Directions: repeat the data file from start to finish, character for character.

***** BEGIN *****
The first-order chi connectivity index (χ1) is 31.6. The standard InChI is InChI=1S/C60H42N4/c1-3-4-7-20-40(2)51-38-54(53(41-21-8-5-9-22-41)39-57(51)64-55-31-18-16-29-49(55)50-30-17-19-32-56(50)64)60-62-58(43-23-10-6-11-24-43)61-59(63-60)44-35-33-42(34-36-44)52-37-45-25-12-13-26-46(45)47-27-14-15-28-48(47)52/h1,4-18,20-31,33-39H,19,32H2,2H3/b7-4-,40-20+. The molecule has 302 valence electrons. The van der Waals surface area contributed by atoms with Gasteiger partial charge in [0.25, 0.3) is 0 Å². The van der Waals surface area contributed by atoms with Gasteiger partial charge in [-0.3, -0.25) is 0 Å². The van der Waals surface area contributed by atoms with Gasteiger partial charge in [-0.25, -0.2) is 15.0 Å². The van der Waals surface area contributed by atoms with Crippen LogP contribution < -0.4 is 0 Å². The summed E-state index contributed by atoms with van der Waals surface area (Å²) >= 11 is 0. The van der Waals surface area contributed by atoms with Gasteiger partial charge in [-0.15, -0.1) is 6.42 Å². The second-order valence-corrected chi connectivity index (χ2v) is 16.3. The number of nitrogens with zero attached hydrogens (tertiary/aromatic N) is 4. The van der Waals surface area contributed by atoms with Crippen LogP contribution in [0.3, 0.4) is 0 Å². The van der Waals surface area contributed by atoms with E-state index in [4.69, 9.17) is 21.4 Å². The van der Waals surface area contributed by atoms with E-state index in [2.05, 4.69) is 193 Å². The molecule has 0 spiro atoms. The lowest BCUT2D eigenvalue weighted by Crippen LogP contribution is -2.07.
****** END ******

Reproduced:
The first-order chi connectivity index (χ1) is 31.6. The standard InChI is InChI=1S/C60H42N4/c1-3-4-7-20-40(2)51-38-54(53(41-21-8-5-9-22-41)39-57(51)64-55-31-18-16-29-49(55)50-30-17-19-32-56(50)64)60-62-58(43-23-10-6-11-24-43)61-59(63-60)44-35-33-42(34-36-44)52-37-45-25-12-13-26-46(45)47-27-14-15-28-48(47)52/h1,4-18,20-31,33-39H,19,32H2,2H3/b7-4-,40-20+. The molecule has 302 valence electrons. The van der Waals surface area contributed by atoms with Gasteiger partial charge in [0.25, 0.3) is 0 Å². The van der Waals surface area contributed by atoms with Gasteiger partial charge in [-0.3, -0.25) is 0 Å². The van der Waals surface area contributed by atoms with Gasteiger partial charge in [-0.25, -0.2) is 15.0 Å². The van der Waals surface area contributed by atoms with Crippen LogP contribution < -0.4 is 0 Å². The summed E-state index contributed by atoms with van der Waals surface area (Å²) >= 11 is 0. The van der Waals surface area contributed by atoms with Gasteiger partial charge in [-0.15, -0.1) is 6.42 Å². The second-order valence-corrected chi connectivity index (χ2v) is 16.3. The number of nitrogens with zero attached hydrogens (tertiary/aromatic N) is 4. The van der Waals surface area contributed by atoms with Crippen LogP contribution in [0.3, 0.4) is 0 Å². The van der Waals surface area contributed by atoms with E-state index in [4.69, 9.17) is 21.4 Å². The van der Waals surface area contributed by atoms with E-state index in [2.05, 4.69) is 193 Å². The molecule has 0 spiro atoms. The lowest BCUT2D eigenvalue weighted by Crippen LogP contribution is -2.07.